Keep clicking until most of the background is selected, but don’t pay any attention to small areas caused by loops of hair and don’t worry about getting the selection perfect.   Invert the selection.  Expand the selection by 1-2 pixels so now you have a  rough selection of your model with a small margin around them.  Cut out the selection (your model).  You can still see the model from the layer below.  Blur the duplicate layer at maximum Gaussian blur.  Get rid of the banding this produces by adding the same amount of noise to this layer as your camera produces  (for my Nikon D800E, this is around 1% at ISO 100).

 a tighter head and shoulders shot processed the same way

Paste the model back.  This produces a 3rd layer:  merge down.   Now zoom in to 100% and click the duplicate layer on and off and marvel at the seamless join.  You can then mask off the blurred layer to suit, say on shadows cast on the floor or for any fine tuning around the hair etc.  Full size in the People gallery as usual.

Apart from that, these shots used a 1.2metre white octabox, with both baffles in place up high to camera left, and a gridded strip box pretty much opposite the octa to camera right and behind the model.  The background is a grey seamless vinyl, not specifically lit.









Model:  Ellie Anderson – Body Couture Agency.  Clothes and make-up by Ellie.



Hoops, poles and portable lights


I visited the opening party for Body Couture studios in Congleton last weekend.  It’s a fantastic Georgian building with a great gallery staircase, small studio rooms and some other rooms with attractive furniture, and big windows.  One of the studio rooms is equipped with 4 poles and a hoop.  The studio is owned and operated by Becky Hampson, a successful model, and pole fitness instructor.

I had no idea what to expect from this event other than to meet people.  At the last minute I threw a speedlight and a 24″ soft-box and stand into the car.

The event was packed with photographers, models, and makeup generating a great busy atmosphere.  Whilst the studio has some basic lights, and people were shooting, the outcomes were likely to be on the basic side.  Chris and I started shooting models on the hoop – using an SB-900, zoomed out to 17mm with the diffuser attached, and  inside the 24″ soft box.  The room is quite small, and there were a couple of other people in it so we struggled to get distance both for the light and the camera.  So I decided to stick to some tighter shots, minimising the background.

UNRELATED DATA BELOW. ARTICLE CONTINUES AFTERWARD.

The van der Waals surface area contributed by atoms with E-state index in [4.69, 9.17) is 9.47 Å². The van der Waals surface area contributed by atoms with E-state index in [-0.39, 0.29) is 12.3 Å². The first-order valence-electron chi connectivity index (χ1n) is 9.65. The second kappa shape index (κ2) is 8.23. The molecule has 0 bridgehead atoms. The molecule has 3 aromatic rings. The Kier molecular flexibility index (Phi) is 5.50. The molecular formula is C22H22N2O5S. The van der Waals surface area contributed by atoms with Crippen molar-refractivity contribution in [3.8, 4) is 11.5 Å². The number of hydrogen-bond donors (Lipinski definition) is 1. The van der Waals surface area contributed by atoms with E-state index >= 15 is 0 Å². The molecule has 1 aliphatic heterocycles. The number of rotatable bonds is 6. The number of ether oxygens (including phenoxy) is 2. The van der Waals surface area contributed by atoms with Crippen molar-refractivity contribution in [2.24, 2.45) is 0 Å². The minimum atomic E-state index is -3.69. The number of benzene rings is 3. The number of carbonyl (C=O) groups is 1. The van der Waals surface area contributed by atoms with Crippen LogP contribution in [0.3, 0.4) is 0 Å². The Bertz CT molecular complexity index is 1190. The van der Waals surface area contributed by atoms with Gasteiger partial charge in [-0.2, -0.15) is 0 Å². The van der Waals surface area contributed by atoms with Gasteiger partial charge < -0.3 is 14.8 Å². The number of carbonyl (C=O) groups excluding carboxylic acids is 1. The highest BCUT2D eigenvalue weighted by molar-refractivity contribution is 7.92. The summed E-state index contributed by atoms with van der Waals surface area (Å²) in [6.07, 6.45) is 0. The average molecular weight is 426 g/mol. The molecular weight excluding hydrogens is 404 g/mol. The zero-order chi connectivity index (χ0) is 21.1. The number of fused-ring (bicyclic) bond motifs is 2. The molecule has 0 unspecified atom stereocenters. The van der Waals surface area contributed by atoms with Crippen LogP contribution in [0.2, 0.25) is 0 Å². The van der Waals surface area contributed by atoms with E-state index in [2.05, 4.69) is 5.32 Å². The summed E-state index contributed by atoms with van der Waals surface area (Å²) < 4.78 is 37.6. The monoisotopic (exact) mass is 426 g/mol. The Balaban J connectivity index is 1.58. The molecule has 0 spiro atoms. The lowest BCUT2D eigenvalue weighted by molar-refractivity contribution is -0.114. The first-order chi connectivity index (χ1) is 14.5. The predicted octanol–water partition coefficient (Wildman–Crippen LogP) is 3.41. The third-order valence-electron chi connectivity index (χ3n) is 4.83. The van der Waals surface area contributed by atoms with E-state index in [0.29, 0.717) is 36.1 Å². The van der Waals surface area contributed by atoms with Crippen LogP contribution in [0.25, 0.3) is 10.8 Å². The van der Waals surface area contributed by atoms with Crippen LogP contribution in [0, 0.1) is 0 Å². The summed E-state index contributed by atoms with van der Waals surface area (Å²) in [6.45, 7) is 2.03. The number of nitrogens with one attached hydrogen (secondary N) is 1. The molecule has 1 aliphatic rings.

At 1/250th, ISO 100 and f/5.6  on the D800E the room was black and ready for light.  Chris was wielding the light handheld – the only way to go when your model is moving around, hanging upside down and rotating on a hoop suspended from a floor joist in the ceiling.  After a few shots we swapped roles and I played “chase the face” with the light for Chris as Belle, a dancer and part time model, moved from pose to pose.


Using iTTL to control the light from the camera was perfect for this ever changing shot – we could move the light, feather it, move it further away, closer in and iTTL sorted the exposure every time.  Later on, we worked with Stacey (left) and the one-

light in a soft-box (here to camera right, angled slightly downwards, and more or less side-on) worked well.  Chris varied the dtsiance of the light until we got a nice rotation from light to shadow.  I would have killed for a 2nd light to add some accent to Stacey’s hair, however we had just one light – and I like the simplicity of this shot.  The quality of the light was quite soft too, for a relatively small source compared to big studio octa-banks.

We also used the same technique to light some shots at the top of the stairs with Ellie.  Not the last word in lighting, however better than just the ambient which had the models in shadow against a lit background.

I had a fantastic time, met a load of talented people and even made a few simple images  The studio is a little on the small side however if you’re looking for something with a bit more atmosphere than seamless paper, Becky’s new studio venture is worth a look.